1st Generation Of Computer

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Generations Of Computer

 Computer can be classified into following five generations

                                1st Generation Computers

                                 2nd Generation Computers                                                 

                                 3rd Generation Computers

                                 4th Generation Computers

                                 5th Generation Computers 

                                 

         1st Generation Computers:

 

During the period of 1940 to 1956 first generation of computers were developed. The first generation computers used vacuum tubes for circuitry and magnetic drums for memory, and were often enormous, taking up entire rooms. The vacuum tube was developed by Lee DeForest. A vacuum tube is a device generally used to amplify a signal by controlling the movement of electrons in an evacuated space. First generation computers were very expensive to operate and in addition to using a great deal of electricity, generated a lot of heat, which was often the cause of malfunctions.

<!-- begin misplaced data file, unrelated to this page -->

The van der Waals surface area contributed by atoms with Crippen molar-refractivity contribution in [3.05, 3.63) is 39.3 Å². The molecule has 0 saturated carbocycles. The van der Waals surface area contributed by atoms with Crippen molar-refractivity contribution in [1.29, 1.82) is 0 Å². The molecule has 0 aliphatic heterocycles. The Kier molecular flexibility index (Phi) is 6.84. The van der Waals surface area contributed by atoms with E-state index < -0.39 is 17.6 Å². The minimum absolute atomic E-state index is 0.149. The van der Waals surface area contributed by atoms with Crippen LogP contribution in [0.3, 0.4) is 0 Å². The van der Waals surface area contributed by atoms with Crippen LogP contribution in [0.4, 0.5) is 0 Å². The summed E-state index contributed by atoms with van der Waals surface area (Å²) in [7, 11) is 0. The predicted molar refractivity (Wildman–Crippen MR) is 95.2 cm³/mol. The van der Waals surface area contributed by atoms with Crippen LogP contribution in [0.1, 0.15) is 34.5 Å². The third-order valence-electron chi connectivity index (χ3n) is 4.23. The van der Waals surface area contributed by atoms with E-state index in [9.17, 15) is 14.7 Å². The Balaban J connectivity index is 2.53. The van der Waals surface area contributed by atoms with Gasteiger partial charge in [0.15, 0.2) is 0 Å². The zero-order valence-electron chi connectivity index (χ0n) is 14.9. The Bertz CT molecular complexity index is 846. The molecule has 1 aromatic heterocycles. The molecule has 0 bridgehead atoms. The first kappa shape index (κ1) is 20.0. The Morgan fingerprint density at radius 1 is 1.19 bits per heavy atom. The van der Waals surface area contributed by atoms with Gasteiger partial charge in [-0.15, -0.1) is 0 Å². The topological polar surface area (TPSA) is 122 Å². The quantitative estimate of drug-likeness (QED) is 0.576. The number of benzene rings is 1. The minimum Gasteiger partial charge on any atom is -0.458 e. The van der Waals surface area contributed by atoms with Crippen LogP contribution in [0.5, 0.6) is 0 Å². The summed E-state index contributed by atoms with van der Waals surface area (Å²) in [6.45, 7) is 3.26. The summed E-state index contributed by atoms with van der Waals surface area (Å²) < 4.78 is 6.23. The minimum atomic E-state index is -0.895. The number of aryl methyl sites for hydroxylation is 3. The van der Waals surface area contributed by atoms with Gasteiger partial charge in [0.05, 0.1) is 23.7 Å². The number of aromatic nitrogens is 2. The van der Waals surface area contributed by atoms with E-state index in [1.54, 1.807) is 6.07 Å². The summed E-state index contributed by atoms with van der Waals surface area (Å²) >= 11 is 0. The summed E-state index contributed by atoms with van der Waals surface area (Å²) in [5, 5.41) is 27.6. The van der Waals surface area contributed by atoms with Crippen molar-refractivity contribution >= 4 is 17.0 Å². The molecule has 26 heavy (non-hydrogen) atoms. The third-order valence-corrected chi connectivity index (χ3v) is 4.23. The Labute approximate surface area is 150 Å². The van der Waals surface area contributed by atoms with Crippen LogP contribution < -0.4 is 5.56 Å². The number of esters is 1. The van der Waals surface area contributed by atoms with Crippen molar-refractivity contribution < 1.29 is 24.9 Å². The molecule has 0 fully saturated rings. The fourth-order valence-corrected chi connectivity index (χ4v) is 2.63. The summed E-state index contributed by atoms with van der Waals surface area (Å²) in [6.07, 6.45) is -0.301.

A View Of Vacuum Tube 


CHARACTERISTICS:

1) First generation computers were based on vacuum tubes.
2) The operating systems of the first generation computers were very slow.
3) They were very large in size.
4) Production of the heat was in large amount in first generation computers.
5) Machine language was used for programming.
6) First generation computers were unreliable.
7) They were difficult to program and use.

Advantages:

  1. Vacuum tubes were the only electronic components available during those days.

  2. Vacuum tube technology made possible the advent of electronic digital computers.

  3. These computers were the fastest calculating devices of their time. They could perform computations in milliseconds.

Disadvantages:

  1. Too bulky in size.

  2. Unreliable.

  3. Thousands of vacuum tubes that were used emitted large amount of heat and burnt out frequently.

  4. Air conditioning required.

  5. Prone to frequent hardware failures.

  6. Constant maintenance required.

  7. No portable.

  8. Manual assembly of individual components into functioning unit required.

  9. Commercial production was difficult and costly.

  10. Limited commercial use.




Examples:

 

UNIVACEDVACEDSAC and  ENIAC computers are examples of first generation computing devices.

 

             

 



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